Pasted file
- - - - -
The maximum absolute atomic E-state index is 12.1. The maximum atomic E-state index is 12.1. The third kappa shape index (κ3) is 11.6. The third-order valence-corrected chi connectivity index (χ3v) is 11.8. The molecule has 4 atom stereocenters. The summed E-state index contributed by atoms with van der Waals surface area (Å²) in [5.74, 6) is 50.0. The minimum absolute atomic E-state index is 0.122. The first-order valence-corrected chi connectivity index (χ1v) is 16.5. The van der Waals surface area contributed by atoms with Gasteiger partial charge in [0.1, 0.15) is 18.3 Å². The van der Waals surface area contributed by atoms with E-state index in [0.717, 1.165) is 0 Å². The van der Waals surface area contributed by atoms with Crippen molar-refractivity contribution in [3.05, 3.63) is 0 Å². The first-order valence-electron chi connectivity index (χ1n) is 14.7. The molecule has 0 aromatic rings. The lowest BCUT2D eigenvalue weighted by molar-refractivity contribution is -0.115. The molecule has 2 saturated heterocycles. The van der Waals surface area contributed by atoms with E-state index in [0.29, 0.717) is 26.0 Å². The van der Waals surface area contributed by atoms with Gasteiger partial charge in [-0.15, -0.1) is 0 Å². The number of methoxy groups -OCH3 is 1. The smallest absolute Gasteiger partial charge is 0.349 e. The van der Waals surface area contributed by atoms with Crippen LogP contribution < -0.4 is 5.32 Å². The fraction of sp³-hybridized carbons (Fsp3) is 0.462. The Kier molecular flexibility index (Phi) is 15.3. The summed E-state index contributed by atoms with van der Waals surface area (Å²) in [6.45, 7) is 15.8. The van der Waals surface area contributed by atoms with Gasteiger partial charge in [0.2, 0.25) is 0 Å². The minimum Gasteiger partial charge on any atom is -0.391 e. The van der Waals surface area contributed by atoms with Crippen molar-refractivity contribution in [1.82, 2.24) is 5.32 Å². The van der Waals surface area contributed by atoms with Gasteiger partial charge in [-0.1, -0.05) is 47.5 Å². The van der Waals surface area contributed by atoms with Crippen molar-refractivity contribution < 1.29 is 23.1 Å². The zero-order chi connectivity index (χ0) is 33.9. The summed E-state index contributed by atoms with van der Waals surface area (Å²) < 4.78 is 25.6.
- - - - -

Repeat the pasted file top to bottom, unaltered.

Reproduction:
The maximum absolute atomic E-state index is 12.1. The maximum atomic E-state index is 12.1. The third kappa shape index (κ3) is 11.6. The third-order valence-corrected chi connectivity index (χ3v) is 11.8. The molecule has 4 atom stereocenters. The summed E-state index contributed by atoms with van der Waals surface area (Å²) in [5.74, 6) is 50.0. The minimum absolute atomic E-state index is 0.122. The first-order valence-corrected chi connectivity index (χ1v) is 16.5. The van der Waals surface area contributed by atoms with Gasteiger partial charge in [0.1, 0.15) is 18.3 Å². The van der Waals surface area contributed by atoms with E-state index in [0.717, 1.165) is 0 Å². The van der Waals surface area contributed by atoms with Crippen molar-refractivity contribution in [3.05, 3.63) is 0 Å². The first-order valence-electron chi connectivity index (χ1n) is 14.7. The molecule has 0 aromatic rings. The lowest BCUT2D eigenvalue weighted by molar-refractivity contribution is -0.115. The molecule has 2 saturated heterocycles. The van der Waals surface area contributed by atoms with E-state index in [0.29, 0.717) is 26.0 Å². The van der Waals surface area contributed by atoms with Gasteiger partial charge in [-0.15, -0.1) is 0 Å². The number of methoxy groups -OCH3 is 1. The smallest absolute Gasteiger partial charge is 0.349 e. The van der Waals surface area contributed by atoms with Crippen LogP contribution < -0.4 is 5.32 Å². The fraction of sp³-hybridized carbons (Fsp3) is 0.462. The Kier molecular flexibility index (Phi) is 15.3. The summed E-state index contributed by atoms with van der Waals surface area (Å²) in [6.45, 7) is 15.8. The van der Waals surface area contributed by atoms with Gasteiger partial charge in [0.2, 0.25) is 0 Å². The minimum Gasteiger partial charge on any atom is -0.391 e. The van der Waals surface area contributed by atoms with Crippen molar-refractivity contribution in [1.82, 2.24) is 5.32 Å². The van der Waals surface area contributed by atoms with Gasteiger partial charge in [-0.1, -0.05) is 47.5 Å². The van der Waals surface area contributed by atoms with Crippen molar-refractivity contribution < 1.29 is 23.1 Å². The zero-order chi connectivity index (χ0) is 33.9. The summed E-state index contributed by atoms with van der Waals surface area (Å²) < 4.78 is 25.6.